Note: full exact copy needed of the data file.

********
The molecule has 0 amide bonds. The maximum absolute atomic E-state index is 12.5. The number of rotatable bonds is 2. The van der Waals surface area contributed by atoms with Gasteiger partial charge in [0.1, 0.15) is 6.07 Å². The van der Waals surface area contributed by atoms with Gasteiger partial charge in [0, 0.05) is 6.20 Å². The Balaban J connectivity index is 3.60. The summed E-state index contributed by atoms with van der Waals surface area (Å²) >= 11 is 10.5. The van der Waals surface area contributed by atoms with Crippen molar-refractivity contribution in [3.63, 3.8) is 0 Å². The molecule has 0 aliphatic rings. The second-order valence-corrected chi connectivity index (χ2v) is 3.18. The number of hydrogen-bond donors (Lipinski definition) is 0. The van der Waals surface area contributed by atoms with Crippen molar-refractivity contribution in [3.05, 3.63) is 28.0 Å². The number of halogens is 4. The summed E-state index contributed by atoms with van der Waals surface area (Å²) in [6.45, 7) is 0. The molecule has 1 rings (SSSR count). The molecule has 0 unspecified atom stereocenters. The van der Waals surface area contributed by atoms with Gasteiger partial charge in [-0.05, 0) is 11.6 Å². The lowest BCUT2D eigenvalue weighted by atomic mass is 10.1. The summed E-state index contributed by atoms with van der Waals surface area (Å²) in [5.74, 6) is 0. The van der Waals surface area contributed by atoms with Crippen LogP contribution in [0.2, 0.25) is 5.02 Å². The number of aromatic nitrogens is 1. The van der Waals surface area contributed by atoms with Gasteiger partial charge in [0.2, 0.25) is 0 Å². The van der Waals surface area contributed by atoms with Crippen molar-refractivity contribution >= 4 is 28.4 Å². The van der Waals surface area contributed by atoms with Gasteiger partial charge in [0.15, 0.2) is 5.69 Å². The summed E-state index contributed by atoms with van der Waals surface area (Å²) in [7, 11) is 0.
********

The molecule has 0 amide bonds. The maximum absolute atomic E-state index is 12.5. The number of rotatable bonds is 2. The van der Waals surface area contributed by atoms with Gasteiger partial charge in [0.1, 0.15) is 6.07 Å². The van der Waals surface area contributed by atoms with Gasteiger partial charge in [0, 0.05) is 6.20 Å². The Balaban J connectivity index is 3.60. The summed E-state index contributed by atoms with van der Waals surface area (Å²) >= 11 is 10.5. The van der Waals surface area contributed by atoms with Crippen molar-refractivity contribution in [3.63, 3.8) is 0 Å². The molecule has 0 aliphatic rings. The second-order valence-corrected chi connectivity index (χ2v) is 3.18. The number of hydrogen-bond donors (Lipinski definition) is 0. The van der Waals surface area contributed by atoms with Crippen molar-refractivity contribution in [3.05, 3.63) is 28.0 Å². The number of halogens is 4. The summed E-state index contributed by atoms with van der Waals surface area (Å²) in [6.45, 7) is 0. The molecule has 1 rings (SSSR count). The molecule has 0 unspecified atom stereocenters. The van der Waals surface area contributed by atoms with Gasteiger partial charge in [-0.05, 0) is 11.6 Å². The lowest BCUT2D eigenvalue weighted by atomic mass is 10.1. The summed E-state index contributed by atoms with van der Waals surface area (Å²) in [5.74, 6) is 0. The van der Waals surface area contributed by atoms with Crippen LogP contribution in [0.2, 0.25) is 5.02 Å². The number of aromatic nitrogens is 1. The van der Waals surface area contributed by atoms with Gasteiger partial charge in [0.2, 0.25) is 0 Å². The van der Waals surface area contributed by atoms with Crippen molar-refractivity contribution >= 4 is 28.4 Å². The van der Waals surface area contributed by atoms with Gasteiger partial charge in [0.15, 0.2) is 5.69 Å². The summed E-state index contributed by atoms with van der Waals surface area (Å²) in [7, 11) is 0.